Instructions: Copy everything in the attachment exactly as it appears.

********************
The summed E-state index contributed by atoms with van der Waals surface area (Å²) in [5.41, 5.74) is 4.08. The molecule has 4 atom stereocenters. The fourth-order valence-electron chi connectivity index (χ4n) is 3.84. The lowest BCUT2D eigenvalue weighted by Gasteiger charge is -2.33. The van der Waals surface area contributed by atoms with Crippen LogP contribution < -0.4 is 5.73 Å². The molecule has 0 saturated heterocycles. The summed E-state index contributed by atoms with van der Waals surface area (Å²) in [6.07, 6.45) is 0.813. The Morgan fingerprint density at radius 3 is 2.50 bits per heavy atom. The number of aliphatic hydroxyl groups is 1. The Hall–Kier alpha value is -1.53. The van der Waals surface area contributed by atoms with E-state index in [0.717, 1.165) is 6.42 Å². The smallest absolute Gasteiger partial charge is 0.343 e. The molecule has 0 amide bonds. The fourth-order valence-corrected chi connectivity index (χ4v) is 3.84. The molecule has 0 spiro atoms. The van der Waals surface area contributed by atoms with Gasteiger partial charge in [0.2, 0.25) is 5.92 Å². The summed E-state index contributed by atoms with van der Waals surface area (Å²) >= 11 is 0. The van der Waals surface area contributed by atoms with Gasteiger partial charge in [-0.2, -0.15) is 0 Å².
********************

The summed E-state index contributed by atoms with van der Waals surface area (Å²) in [5.41, 5.74) is 4.08. The molecule has 4 atom stereocenters. The fourth-order valence-electron chi connectivity index (χ4n) is 3.84. The lowest BCUT2D eigenvalue weighted by Gasteiger charge is -2.33. The van der Waals surface area contributed by atoms with Crippen LogP contribution < -0.4 is 5.73 Å². The molecule has 0 saturated heterocycles. The summed E-state index contributed by atoms with van der Waals surface area (Å²) in [6.07, 6.45) is 0.813. The Morgan fingerprint density at radius 3 is 2.50 bits per heavy atom. The number of aliphatic hydroxyl groups is 1. The Hall–Kier alpha value is -1.53. The van der Waals surface area contributed by atoms with E-state index in [0.717, 1.165) is 6.42 Å². The smallest absolute Gasteiger partial charge is 0.343 e. The molecule has 0 amide bonds. The fourth-order valence-corrected chi connectivity index (χ4v) is 3.84. The molecule has 0 spiro atoms. The van der Waals surface area contributed by atoms with Gasteiger partial charge in [0.2, 0.25) is 5.92 Å². The summed E-state index contributed by atoms with van der Waals surface area (Å²) >= 11 is 0. The van der Waals surface area contributed by atoms with Gasteiger partial charge in [-0.2, -0.15) is 0 Å².